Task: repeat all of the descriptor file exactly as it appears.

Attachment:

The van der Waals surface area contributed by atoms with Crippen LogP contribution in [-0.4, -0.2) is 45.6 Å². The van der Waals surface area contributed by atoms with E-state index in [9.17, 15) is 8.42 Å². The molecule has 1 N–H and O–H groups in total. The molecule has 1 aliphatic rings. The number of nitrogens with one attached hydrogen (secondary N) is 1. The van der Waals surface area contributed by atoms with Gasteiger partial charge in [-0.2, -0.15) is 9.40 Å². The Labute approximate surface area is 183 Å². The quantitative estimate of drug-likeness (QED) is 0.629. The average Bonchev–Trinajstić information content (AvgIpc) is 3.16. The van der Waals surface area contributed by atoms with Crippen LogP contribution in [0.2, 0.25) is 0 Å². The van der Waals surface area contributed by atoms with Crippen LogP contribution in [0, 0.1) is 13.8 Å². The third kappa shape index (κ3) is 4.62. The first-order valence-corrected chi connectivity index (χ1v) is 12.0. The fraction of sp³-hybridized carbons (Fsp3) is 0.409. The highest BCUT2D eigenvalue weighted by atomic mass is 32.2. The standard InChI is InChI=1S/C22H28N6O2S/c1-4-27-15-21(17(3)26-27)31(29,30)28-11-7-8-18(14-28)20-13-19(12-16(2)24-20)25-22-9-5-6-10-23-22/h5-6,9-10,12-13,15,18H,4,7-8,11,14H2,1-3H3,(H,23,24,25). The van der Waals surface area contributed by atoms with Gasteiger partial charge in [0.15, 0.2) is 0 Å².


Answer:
The van der Waals surface area contributed by atoms with Crippen LogP contribution in [-0.4, -0.2) is 45.6 Å². The van der Waals surface area contributed by atoms with E-state index in [9.17, 15) is 8.42 Å². The molecule has 1 N–H and O–H groups in total. The molecule has 1 aliphatic rings. The number of nitrogens with one attached hydrogen (secondary N) is 1. The van der Waals surface area contributed by atoms with Gasteiger partial charge in [-0.2, -0.15) is 9.40 Å². The Labute approximate surface area is 183 Å². The quantitative estimate of drug-likeness (QED) is 0.629. The average Bonchev–Trinajstić information content (AvgIpc) is 3.16. The van der Waals surface area contributed by atoms with Crippen LogP contribution in [0.2, 0.25) is 0 Å². The van der Waals surface area contributed by atoms with Crippen LogP contribution in [0, 0.1) is 13.8 Å². The third kappa shape index (κ3) is 4.62. The first-order valence-corrected chi connectivity index (χ1v) is 12.0. The fraction of sp³-hybridized carbons (Fsp3) is 0.409. The highest BCUT2D eigenvalue weighted by atomic mass is 32.2. The standard InChI is InChI=1S/C22H28N6O2S/c1-4-27-15-21(17(3)26-27)31(29,30)28-11-7-8-18(14-28)20-13-19(12-16(2)24-20)25-22-9-5-6-10-23-22/h5-6,9-10,12-13,15,18H,4,7-8,11,14H2,1-3H3,(H,23,24,25). The van der Waals surface area contributed by atoms with Gasteiger partial charge in [0.15, 0.2) is 0 Å².